Money and Happiness – The Search for a Link Continues

The timeless search for a connection between money and happiness has spawned several new stories on the topic. A recent article on _Bankrate.com_, for example, said research has found some interesting variations in happiness by income. Most notably, while happiness increases a lot for one who moves from poverty to the middle class, beyond that, increases in income provide negligible increases in happiness.
The August issue of _Money Magazine_ also weighed in on the topic, citing three research-based reasons why money and what it can buy so often fail to deliver the joy we expect: We tend to overestimate how much pleasure we’ll get from having more; more stuff can lead to more stress if that five-bedroom house comes with a long daily commute; and, of course, we tend to compare what we have to what others have. What _does_ lead to happiness? One factor that has stood the test of time is good relationships.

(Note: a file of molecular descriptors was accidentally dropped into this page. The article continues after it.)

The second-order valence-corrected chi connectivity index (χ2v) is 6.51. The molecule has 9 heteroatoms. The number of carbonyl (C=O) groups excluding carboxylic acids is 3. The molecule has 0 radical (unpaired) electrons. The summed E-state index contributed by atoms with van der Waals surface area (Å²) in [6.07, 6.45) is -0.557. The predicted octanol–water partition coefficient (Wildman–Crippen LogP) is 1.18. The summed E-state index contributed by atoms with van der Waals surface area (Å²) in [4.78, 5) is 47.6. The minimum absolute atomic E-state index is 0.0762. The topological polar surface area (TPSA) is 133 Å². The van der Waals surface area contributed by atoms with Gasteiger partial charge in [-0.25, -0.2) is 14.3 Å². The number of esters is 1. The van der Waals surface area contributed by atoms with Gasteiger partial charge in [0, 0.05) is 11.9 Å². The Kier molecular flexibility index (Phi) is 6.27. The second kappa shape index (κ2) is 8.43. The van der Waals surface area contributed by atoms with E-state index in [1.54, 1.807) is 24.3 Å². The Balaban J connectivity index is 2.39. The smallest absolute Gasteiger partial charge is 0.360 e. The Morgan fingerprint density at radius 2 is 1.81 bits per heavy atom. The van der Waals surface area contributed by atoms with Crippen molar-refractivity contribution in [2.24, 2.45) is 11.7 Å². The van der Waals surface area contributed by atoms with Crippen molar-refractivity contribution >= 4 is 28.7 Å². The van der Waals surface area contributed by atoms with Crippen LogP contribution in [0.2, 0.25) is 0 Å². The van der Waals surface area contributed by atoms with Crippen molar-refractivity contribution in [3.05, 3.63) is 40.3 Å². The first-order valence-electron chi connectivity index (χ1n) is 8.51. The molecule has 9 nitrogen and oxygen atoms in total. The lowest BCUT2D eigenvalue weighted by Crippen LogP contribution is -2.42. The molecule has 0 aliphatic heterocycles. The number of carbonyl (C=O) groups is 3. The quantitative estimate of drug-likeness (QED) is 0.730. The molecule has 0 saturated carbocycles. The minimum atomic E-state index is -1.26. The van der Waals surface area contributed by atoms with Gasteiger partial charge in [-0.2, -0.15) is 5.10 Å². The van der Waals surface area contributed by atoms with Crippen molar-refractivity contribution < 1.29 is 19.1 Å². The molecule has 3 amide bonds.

h3(matt). Matt’s View
p(matt). A phrase that has entered the popular personal finance vernacular is “the latte factor,” which suggests that people could do a better job saving money if they changed small habits like skipping that overpriced cup of caffeine. While there’s some wisdom in that, the happiness research tells us that if a cup of coffee is what it takes for us to spend time with friends, it may just be one of the wisest uses of our money.

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